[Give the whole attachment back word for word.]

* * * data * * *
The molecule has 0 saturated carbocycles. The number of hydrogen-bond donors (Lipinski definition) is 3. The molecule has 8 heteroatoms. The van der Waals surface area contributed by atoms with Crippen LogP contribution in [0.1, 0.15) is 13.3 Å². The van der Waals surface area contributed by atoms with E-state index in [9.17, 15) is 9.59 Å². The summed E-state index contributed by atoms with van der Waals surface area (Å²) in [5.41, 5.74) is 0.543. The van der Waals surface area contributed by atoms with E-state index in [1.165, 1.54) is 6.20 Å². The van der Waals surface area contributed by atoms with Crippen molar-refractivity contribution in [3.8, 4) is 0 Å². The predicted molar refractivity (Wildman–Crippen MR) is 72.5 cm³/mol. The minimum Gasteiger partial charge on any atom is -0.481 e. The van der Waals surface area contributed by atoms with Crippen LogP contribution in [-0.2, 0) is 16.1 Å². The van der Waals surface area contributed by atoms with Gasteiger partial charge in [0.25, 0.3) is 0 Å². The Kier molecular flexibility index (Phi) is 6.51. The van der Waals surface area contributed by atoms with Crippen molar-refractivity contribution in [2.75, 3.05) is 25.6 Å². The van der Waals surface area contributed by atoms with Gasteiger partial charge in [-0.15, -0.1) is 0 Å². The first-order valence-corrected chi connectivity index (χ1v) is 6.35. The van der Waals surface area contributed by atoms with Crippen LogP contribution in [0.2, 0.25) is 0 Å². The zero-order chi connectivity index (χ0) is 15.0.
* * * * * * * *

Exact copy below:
The molecule has 0 saturated carbocycles. The number of hydrogen-bond donors (Lipinski definition) is 3. The molecule has 8 heteroatoms. The van der Waals surface area contributed by atoms with Crippen LogP contribution in [0.1, 0.15) is 13.3 Å². The van der Waals surface area contributed by atoms with E-state index in [9.17, 15) is 9.59 Å². The summed E-state index contributed by atoms with van der Waals surface area (Å²) in [5.41, 5.74) is 0.543. The van der Waals surface area contributed by atoms with E-state index in [1.165, 1.54) is 6.20 Å². The van der Waals surface area contributed by atoms with Crippen molar-refractivity contribution in [3.8, 4) is 0 Å². The predicted molar refractivity (Wildman–Crippen MR) is 72.5 cm³/mol. The minimum Gasteiger partial charge on any atom is -0.481 e. The van der Waals surface area contributed by atoms with Crippen LogP contribution in [-0.2, 0) is 16.1 Å². The van der Waals surface area contributed by atoms with Gasteiger partial charge in [0.25, 0.3) is 0 Å². The Kier molecular flexibility index (Phi) is 6.51. The van der Waals surface area contributed by atoms with Crippen molar-refractivity contribution in [2.75, 3.05) is 25.6 Å². The van der Waals surface area contributed by atoms with Gasteiger partial charge in [-0.15, -0.1) is 0 Å². The first-order valence-corrected chi connectivity index (χ1v) is 6.35. The van der Waals surface area contributed by atoms with Crippen LogP contribution in [0.2, 0.25) is 0 Å². The zero-order chi connectivity index (χ0) is 15.0.